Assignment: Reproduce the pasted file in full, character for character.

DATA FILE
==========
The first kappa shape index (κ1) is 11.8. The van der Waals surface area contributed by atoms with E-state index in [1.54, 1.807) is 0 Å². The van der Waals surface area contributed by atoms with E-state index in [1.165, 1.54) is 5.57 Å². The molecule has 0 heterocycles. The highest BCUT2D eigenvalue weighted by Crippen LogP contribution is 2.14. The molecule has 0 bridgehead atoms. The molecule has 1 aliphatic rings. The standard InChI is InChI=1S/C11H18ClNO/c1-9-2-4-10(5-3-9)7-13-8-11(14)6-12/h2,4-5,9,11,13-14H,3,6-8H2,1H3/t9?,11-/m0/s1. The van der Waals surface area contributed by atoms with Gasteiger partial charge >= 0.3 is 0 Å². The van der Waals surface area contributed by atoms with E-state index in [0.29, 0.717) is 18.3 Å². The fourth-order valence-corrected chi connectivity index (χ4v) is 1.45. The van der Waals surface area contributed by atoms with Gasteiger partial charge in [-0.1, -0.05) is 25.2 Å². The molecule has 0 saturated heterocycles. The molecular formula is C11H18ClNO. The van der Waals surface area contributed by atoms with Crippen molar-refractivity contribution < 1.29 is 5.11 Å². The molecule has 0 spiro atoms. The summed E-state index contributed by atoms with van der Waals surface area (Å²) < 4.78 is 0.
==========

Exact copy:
The first kappa shape index (κ1) is 11.8. The van der Waals surface area contributed by atoms with E-state index in [1.54, 1.807) is 0 Å². The van der Waals surface area contributed by atoms with E-state index in [1.165, 1.54) is 5.57 Å². The molecule has 0 heterocycles. The highest BCUT2D eigenvalue weighted by Crippen LogP contribution is 2.14. The molecule has 0 bridgehead atoms. The molecule has 1 aliphatic rings. The standard InChI is InChI=1S/C11H18ClNO/c1-9-2-4-10(5-3-9)7-13-8-11(14)6-12/h2,4-5,9,11,13-14H,3,6-8H2,1H3/t9?,11-/m0/s1. The van der Waals surface area contributed by atoms with Gasteiger partial charge >= 0.3 is 0 Å². The van der Waals surface area contributed by atoms with E-state index in [0.29, 0.717) is 18.3 Å². The fourth-order valence-corrected chi connectivity index (χ4v) is 1.45. The van der Waals surface area contributed by atoms with Gasteiger partial charge in [-0.1, -0.05) is 25.2 Å². The molecule has 0 saturated heterocycles. The molecular formula is C11H18ClNO. The van der Waals surface area contributed by atoms with Crippen molar-refractivity contribution < 1.29 is 5.11 Å². The molecule has 0 spiro atoms. The summed E-state index contributed by atoms with van der Waals surface area (Å²) < 4.78 is 0.